BlandsLaw - Blog posts from contractor vs employee
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Australia & the ‘Gig Economy’

In recent years, the popularity of online service apps such as Uber, Diliveroo and Foodora has skyrocketed and Australia has embraced the ‘gig economy’ with open arms. This new movement refers to environments where businesses or individuals contract with free agent workers (usually through an app-based platform) for short-term engagements. As a result, an increased number of workers are trading off the stability which traditional employment provides for flexibility and autonomy whereas others are simply keen to earn a little extra cash on the side.

However, workers can experience inconsistent hours of work, patchy cash flow and lack of entitlements such as paid sick leave, holidays, notice of termination and so on. Additionally, workers are expected to provide their own physical assets and are required to pay any maintenance costs out of their own pockets. There is also the question of who is responsible if something goes wrong. Issues have arisen regarding the legal implications of these kinds of arrangements including whether these workers are truly independent contractors or in

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Recognising a ‘sham’ contract

A sham contract refers to an agreement in which an employer attempts to disguise an employment relationship as an independent contractor arrangement. This is done with the intention ofavoiding paying employee entitlements such as superannuation, workers compensation, leave, and certain taxes. Doing this not only significantly reduces costs, but also eliminates an employer’s vicarious liability for the wrongdoing of itsemployees.

However, employers should think twice before presuming they have found a loophole in the system;these arrangements are punishable under the sham contracting provisions of the Fair Work Act 2009, and companies can face a hefty fine of up to $54,000 in the event of a breach. In addition, employers may also be liable for underpayment claims, payroll tax, superannuation payments and be exposed to unfair dismissal claims.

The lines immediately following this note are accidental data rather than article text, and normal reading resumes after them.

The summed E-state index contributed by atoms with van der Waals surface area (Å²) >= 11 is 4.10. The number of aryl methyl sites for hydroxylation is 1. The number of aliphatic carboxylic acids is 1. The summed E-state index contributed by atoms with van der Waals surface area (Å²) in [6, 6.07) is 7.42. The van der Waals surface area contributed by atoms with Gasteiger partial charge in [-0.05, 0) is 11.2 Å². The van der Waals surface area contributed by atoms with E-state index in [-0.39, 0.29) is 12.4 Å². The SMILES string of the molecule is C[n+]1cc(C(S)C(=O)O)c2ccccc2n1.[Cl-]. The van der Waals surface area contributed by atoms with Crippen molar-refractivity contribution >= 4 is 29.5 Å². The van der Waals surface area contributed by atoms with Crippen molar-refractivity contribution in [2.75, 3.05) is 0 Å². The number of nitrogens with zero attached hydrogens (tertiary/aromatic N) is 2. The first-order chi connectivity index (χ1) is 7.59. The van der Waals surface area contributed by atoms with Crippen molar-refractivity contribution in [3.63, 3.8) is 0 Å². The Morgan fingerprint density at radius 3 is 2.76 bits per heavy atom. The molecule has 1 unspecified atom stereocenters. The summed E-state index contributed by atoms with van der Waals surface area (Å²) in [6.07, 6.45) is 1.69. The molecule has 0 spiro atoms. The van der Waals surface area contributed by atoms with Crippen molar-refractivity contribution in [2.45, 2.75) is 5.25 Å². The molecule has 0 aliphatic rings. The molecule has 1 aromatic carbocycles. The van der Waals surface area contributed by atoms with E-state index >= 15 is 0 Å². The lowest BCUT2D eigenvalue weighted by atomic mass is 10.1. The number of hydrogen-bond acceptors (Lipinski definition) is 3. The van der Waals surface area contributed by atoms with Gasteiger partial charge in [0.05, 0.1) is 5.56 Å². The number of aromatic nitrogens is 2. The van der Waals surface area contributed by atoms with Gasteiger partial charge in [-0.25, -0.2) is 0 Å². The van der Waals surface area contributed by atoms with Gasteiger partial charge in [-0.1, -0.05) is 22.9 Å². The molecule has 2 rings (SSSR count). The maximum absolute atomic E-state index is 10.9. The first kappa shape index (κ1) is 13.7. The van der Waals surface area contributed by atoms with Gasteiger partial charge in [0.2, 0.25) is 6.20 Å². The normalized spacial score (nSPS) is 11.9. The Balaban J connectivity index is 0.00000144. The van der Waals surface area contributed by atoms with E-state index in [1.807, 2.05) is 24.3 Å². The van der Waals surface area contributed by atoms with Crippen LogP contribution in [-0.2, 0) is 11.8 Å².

In a recent case heard by FWC[1], it was determined that a worker had access to unfair dismissal after it was found he wasmisrepresented as an independent contractor when in reality he was an employee.The FWC stated that the employer

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The Federal Circuit Court has imposed a record $238,920 penalty on a company providing an airport shuttle service from Newcastle to Sydney airport, for underpaying its drivers. 

Interestingly, the Fair Work investigation arose not from an employee complaint, but as part of a national compliance campaign focussed on sham contracting. The penalty imposed was made up partly of breaches relating to misrepresentation of employees as contractors, and partly for failing to meet award requirements.

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Employee or Independent Contractor? It's Not the Title That Counts

The recent case of Kuat Chee v Renown Business Solutions Pty Ltd [2012] FWA 5137 (9 July 2012)  addressed the difficult topic of when a contractor is truly a contractor, and when they are properly classified as an employee.

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